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West Point holds community-building campaign

WEST POINT — By midafternoon on Tuesday, it looked like a summer thunderstorm might wash out a National Night Out program that had been planned for 6:30 p.m. at John Hoggs Park. A storm appeared imminent but thankfully did not materialize, and the block-party style event proceeded as planned.

National Night Out is a community-building campaign that promotes police-community partnerships and neighborhood camaraderie to make local neighborhoods safer, more caring places to live. National Night Out is intended to enhance the relationship between neighbors and public safety while bringing back a true sense of community.

Police Chief Donald Britt saw the event as an ideal means of promoting community policing.

“We want people from the community to visit with us and to get to know our officers,” he said. “We especially like to meet kids. We want them to learn at an early age that we are here to protect and serve.”

“We like meeting the public at these kinds of events,” said GBI agent Daniella Stuart of the Columbus office. “We serve 13 counties including Troup.”

Stuart is one of two crime scene specialists in the Columbus office. There’s also six field agents and two supervisors in the office. At a table underneath a tent that was set up, Stuart talked to people about the procedure of fingerprinting.

At the Point University tent, Jennifer Marquart talked about Point’s community outreach.

“We are proud to be a part of the community,” she said, “and we want to know what the citizens would like for us to do.”

West Point police officers Caine Longshore, Quallan Perrigen and Arnel Fernandez met with the public and answered their questions about police work. Debbie Thompson and Barbara Payne, block captains for the Booker Hills neighborhood, gave away slices of watermelon and talked to people about the Neighborhood Watch program. The Historic Fort Tyler/Waterworks neighborhood had a big delegation meeting the public and talking about the community. They included Dianne Davidson, Rev. Walter Darden, Catherine Darden, Trudye Johnson, Mary Shealey, Dot Billingslea, Gloria Marshall, and Vivian Heard.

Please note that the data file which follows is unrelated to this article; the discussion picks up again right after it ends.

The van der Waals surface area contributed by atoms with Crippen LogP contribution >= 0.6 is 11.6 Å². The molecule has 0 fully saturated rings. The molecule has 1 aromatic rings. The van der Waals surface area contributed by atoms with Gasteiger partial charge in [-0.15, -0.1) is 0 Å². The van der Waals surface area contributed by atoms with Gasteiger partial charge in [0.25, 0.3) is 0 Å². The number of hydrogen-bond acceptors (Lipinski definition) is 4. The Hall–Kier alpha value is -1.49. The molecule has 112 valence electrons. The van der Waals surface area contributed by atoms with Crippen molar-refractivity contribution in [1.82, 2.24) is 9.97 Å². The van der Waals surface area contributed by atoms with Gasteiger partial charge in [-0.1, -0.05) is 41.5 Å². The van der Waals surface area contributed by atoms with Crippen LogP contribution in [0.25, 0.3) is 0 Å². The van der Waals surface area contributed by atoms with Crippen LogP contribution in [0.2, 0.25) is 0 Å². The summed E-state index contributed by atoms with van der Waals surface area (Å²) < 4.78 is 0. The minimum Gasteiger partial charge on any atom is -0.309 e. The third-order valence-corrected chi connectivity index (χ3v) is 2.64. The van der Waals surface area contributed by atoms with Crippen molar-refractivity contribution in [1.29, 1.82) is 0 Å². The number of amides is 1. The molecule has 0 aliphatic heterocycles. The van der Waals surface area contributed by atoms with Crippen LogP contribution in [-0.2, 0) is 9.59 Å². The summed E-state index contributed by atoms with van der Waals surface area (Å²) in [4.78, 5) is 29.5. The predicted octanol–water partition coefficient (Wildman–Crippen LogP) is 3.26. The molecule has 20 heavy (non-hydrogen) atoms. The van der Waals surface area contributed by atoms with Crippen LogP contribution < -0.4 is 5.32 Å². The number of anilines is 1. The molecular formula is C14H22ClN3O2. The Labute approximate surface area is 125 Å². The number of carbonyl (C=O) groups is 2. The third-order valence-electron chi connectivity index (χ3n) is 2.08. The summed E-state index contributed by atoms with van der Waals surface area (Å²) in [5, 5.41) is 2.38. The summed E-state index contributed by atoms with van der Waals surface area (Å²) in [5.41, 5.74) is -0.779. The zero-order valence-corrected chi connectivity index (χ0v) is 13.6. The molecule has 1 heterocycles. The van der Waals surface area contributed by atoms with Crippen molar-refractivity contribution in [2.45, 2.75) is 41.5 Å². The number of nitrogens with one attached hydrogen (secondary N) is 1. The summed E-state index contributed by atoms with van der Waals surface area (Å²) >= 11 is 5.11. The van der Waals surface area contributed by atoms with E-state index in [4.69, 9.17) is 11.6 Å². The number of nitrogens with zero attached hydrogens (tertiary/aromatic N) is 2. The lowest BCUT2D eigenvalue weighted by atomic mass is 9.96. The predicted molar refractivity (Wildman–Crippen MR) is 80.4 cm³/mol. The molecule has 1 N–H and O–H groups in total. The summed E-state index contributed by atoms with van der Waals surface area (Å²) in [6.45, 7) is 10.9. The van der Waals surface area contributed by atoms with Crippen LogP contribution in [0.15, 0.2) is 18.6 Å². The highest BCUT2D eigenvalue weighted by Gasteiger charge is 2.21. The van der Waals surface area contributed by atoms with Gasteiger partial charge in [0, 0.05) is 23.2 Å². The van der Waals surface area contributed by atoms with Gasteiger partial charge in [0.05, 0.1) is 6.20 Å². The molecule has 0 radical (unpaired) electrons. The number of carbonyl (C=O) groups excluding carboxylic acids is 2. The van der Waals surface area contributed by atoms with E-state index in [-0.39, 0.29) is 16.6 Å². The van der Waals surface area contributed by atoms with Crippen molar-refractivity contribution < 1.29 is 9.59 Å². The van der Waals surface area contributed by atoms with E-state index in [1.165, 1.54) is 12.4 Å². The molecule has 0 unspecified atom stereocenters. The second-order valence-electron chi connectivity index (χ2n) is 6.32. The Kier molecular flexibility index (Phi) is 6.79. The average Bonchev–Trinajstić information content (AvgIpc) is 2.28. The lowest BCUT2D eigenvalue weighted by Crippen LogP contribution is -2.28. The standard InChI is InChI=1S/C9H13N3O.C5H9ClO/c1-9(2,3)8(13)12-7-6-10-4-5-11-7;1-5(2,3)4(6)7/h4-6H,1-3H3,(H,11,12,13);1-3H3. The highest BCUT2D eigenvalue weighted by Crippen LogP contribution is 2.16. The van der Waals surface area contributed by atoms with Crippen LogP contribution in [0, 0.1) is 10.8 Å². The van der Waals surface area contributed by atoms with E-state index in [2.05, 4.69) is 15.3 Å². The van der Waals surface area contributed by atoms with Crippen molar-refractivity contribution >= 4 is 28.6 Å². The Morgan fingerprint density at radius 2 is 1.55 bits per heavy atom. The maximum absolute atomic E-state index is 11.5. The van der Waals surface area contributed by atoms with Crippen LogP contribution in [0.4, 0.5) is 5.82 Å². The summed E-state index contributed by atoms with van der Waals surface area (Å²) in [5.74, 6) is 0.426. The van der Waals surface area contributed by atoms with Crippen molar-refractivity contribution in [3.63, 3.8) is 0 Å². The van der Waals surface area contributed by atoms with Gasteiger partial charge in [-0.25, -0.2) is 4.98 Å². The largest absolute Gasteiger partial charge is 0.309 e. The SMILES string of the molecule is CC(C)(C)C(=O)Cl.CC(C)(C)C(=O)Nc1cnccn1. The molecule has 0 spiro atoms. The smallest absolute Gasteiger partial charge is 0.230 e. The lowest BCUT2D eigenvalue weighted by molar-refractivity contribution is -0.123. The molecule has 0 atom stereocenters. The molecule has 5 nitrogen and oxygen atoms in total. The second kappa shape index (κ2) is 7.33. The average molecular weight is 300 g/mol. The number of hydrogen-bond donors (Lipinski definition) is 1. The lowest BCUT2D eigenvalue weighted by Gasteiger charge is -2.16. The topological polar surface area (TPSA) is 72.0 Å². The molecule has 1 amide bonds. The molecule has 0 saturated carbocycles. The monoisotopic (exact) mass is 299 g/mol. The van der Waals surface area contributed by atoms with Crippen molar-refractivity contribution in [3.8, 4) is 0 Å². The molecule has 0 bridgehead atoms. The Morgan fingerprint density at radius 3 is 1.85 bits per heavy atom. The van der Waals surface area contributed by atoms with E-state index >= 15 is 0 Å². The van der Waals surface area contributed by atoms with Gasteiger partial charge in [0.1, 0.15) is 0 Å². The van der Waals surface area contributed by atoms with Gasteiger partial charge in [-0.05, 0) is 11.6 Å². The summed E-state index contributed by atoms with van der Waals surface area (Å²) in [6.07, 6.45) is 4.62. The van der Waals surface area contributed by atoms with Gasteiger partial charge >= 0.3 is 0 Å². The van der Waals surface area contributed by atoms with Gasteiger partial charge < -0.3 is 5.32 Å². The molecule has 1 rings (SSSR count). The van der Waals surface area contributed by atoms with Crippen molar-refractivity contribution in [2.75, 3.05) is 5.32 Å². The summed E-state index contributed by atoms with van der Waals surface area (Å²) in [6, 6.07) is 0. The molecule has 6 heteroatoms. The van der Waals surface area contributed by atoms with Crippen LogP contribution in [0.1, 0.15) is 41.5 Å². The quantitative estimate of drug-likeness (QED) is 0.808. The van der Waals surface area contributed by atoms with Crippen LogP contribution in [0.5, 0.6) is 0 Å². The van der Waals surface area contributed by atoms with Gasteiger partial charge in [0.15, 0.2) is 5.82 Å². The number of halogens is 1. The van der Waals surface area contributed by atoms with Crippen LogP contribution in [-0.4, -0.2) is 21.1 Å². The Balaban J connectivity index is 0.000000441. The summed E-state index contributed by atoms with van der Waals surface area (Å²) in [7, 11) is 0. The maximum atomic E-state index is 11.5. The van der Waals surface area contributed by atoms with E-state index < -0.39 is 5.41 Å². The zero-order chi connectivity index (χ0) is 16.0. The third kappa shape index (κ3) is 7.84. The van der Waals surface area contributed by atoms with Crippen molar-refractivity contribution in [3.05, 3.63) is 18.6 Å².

“I’m glad the rain held off,” said Billy Williams. “This has been a good event. It gives people the chance to know who their policemen are. We’ve been involved in Neighborhood Watch for a long time. It’s a really good organization.”

A community-police awareness raising event in the U.S. National Night Out annually takes place on the first Tuesday in August. Sponsored by the National Association of Town Watch in the U.S. and Canada, National Night Out has been held annually since 1984. The first National Night Out involved an estimated 2.5 million residents across 400 communities in 23 states. That number has since grown to 38 million residents in 16,000 communities in the U.S.

The event is meant to increase awareness about police programs such as town watch, neighborhood watch and other anti-crime efforts.